The following glossary of terms are frequently used in discussions of corporate governance. Link the Stanford Corporate Governance Research Program glossary of terms to your website: http://www.gsb.stanford.edu/cgrp/research/glossary
Corporate Governance Matters by Professor David Larcker and Brian Tayan
STANFORD, Calif.–(BUSINESS WIRE)–“The debate on the role of boards in the wake of the financial crisis has created a lot of hype and rhetoric about corporate governance,” says David Larcker, who is James Irvin Miller Professor of Accounting and Director of the Corporate Governance Research Program at the Stanford Graduate School of Business and coauthor with Brian Tayan of the new book Corporate Governance Matters (FT Press). According to Larcker, many so-called experts are heavy on opinions about governance, but light on the facts.
“The fight for ‘say on pay’ and proxy access has gotten a lot of ink – but it is unclear whether it will actually create shareholder value.”
“The FDA requires research on drug outcomes before approving a pharmaceutical,” he says. “Shouldn’t experts that prescribe ‘cures for bad governance’ be subject to a similar standard of review?”
In their book, Larcker and Tayan, a researcher at Stanford GSB, challenge the conventional wisdom of the many books, reports, and recommendations of blue-ribbon panels on what constitutes “good” governance. The authors researched hundreds of companies and interviewed many board directors to uncover the real-life consequences of corporate governance practices – from director independence to designing appropriate executive pay packages.
“A lot of people want to measure what’s measurable – we wanted to measure what’s informative,” says Tayan. “For example, certain lightning-rod issues, such as ‘excessive’ risk taking and CEO compensation, get a lot of attention from outside observers, while important issues that are considerably more difficult to assess – such as corporate strategy and succession planning – tend to get the short shrift.”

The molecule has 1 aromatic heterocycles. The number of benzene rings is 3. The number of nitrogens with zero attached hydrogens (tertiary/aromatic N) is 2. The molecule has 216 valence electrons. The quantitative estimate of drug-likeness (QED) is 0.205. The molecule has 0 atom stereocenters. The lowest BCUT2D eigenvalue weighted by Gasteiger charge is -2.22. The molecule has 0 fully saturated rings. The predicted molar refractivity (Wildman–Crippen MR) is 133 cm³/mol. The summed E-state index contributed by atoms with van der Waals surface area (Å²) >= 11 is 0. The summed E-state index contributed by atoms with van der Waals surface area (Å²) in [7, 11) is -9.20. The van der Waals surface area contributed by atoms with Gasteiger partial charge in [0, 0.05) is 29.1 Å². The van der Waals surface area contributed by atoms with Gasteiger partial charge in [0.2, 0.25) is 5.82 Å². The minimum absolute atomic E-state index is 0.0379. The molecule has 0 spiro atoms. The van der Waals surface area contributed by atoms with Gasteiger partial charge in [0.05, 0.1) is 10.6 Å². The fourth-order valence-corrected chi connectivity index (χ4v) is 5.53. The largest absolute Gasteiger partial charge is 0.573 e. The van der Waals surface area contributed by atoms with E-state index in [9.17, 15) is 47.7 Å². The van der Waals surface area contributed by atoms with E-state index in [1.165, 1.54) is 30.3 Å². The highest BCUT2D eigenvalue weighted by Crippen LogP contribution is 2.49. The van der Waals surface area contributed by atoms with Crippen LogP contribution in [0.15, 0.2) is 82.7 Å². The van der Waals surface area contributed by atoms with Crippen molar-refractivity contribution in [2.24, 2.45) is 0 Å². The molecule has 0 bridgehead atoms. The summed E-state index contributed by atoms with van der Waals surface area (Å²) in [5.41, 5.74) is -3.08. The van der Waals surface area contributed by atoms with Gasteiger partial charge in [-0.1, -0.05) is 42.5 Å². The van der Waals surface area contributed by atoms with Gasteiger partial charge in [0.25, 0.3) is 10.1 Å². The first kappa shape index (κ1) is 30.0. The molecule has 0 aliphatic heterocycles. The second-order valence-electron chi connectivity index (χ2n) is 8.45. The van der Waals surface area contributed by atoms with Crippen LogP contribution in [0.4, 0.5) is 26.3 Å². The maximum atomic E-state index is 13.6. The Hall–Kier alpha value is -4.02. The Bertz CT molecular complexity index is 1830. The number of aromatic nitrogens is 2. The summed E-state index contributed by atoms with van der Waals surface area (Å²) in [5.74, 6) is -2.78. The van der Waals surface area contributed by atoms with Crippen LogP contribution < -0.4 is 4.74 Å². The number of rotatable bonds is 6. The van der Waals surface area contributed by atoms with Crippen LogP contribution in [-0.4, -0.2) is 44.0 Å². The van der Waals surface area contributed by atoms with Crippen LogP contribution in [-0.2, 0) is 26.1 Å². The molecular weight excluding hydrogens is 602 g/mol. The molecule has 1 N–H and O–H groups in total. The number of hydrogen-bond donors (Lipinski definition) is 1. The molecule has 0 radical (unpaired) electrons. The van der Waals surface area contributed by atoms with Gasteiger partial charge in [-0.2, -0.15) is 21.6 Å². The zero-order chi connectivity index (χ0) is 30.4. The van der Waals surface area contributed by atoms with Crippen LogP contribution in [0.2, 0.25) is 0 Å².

Trends Getting in the Way of Good Governance
“Our research shows that many emerging developments that were intended to improve governance – purportedly to avert the kind of financial disaster we just experienced – just don’t hold water,” Larcker explains. These include:
“We wrote our book for thinkers – for practitioners who want to see how important governance issues play out in the real world,” says Tayan.
“By integrating several different approaches to the topic – both business and legal – we have created a practical framework for directors that will help them make decisions that lead to organizational success.”
To speak with the authors, contact Davia Temin or Suzanne Oaks at 212-588-8788 or firstname.lastname@example.org.
Stanford Graduate School of Business
Helen Chang, 650-723-3358
This paper investigates the market reaction to recent legislative and regulatory actions pertaining to corporate governance. The managerial power view of governance suggests that executive pay, the existing process of proxy access, and various governance provisions [e.g., staggered boards and Chief Executive Officer (CEO)-chairman duality] are associated with managerial rent extraction. This perspective predicts that broad government actions that reduce executive pay, increase proxy access, and ban such governance provisions are value-enhancing. In contrast, another view of governance suggests that observed governance choices are the result of value-maximizing contracts between shareholders and management. This perspective predicts that broad government actions that regulate such governance choices are value destroying. Consistent with the latter view, we find that the abnormal returns to recent events relating to corporate governance regulations are, on average, decreasing in CEO pay, decreasing in the number of large blockholders, decreasing in the ease by which small institutional investors can access the proxy process, and decreasing in the presence of a staggered board.
We thank the Rock Center for Corporate Governance and Equilar Inc. for providing a portion of the data used in this paper, Michelle E. Gutman for outstanding research assistance, and Robert Daines, Joseph Grundfest, Michael Klausner, and an anonymous referee for helpful comments. Daniel Taylor gratefully acknowledges funding from the Deloitte Foundation. A prior version was circulated under the working title “The Regulation of Corporate Governance.”